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Benson J. Lossing, Pictorial Field Book of the Civil War. Volume 2., Chapter 15: the Army of the Potomac on the Virginia Peninsula. (search)
inding passages among the rocks. Chamber after chamber, recess after recess, passage after passage was visited until we were many hundred feet from the daylight. Here we were compelled to stoop because of the lowness of the roof; there its glittering stalactites were ninety feet above us; and everywhere we had the most strange and wonderful visions of cavern scenery. Nowhere did we find regularity of forms, nor abundant reasons for many of the fanciful names given to the localities, which Cooke's valuable little guide-book contains. This is not the place nor the occasion to describe this really great wonder of nature — a wonder worthy of a voyage across oceans and continents to see; This cave is seventeen miles northeast from Staunton, in the northern extremity of Augusta County. It is on the eastern side of a high hill that runs parallel with the Blue Ridge, and a little more than two miles from it. It was accidentally discovered by a hunter — a German named Barnard Weyer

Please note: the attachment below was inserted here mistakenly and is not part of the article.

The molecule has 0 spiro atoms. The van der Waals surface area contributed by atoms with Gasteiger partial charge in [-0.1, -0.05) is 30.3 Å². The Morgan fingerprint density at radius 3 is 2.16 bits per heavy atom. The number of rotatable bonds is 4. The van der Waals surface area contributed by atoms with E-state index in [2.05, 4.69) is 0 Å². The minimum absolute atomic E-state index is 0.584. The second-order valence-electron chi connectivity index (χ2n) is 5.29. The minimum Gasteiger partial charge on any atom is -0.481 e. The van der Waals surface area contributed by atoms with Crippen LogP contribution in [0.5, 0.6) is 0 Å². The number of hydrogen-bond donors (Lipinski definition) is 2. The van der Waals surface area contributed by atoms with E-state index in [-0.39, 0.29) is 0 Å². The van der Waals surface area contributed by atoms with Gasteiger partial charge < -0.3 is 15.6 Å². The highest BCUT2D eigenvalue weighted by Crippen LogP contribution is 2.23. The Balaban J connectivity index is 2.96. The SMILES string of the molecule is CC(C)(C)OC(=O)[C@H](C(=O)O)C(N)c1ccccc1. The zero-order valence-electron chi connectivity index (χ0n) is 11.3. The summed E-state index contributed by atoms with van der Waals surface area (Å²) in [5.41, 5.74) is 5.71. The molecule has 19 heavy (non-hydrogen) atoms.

Benson J. Lossing, Pictorial Field Book of the Civil War. Volume 2., Chapter 22: the siege of Vicksburg. (search)
nd him; and on the 20th Banks entered Opelousas in triumph, and sent cavalry to Washington, six miles farther on. During this retreat the Queen of the West, which, as we have seen, was captured in the Red River by the Confederates, See page 589. and had come down the Atchafalaya to Lake Chestimachee, was assailed by the National gun-boats and destroyed, and her crew were made prisoners of war. And on the day when Banks entered Opelousas, April 20, 1863. the gun-boats, under Lieutenant-commanding A. P. Cooke, captured Butte à la Rose, with its garrison of sixty men, two heavy guns, and a large quantity of ammunition, and opened the way through the Atchafalaya to the Red River, the Arizona passing through and reaching Admiral Farragut above Port Hudson, on the 2d of May. On the 22d of April Banks moved on from Opelousas toward Alexandria, General William Dwight, of Grover's division, with detachments of cavalry and artillery, leading. Taylor retreated before these to Fort De Rus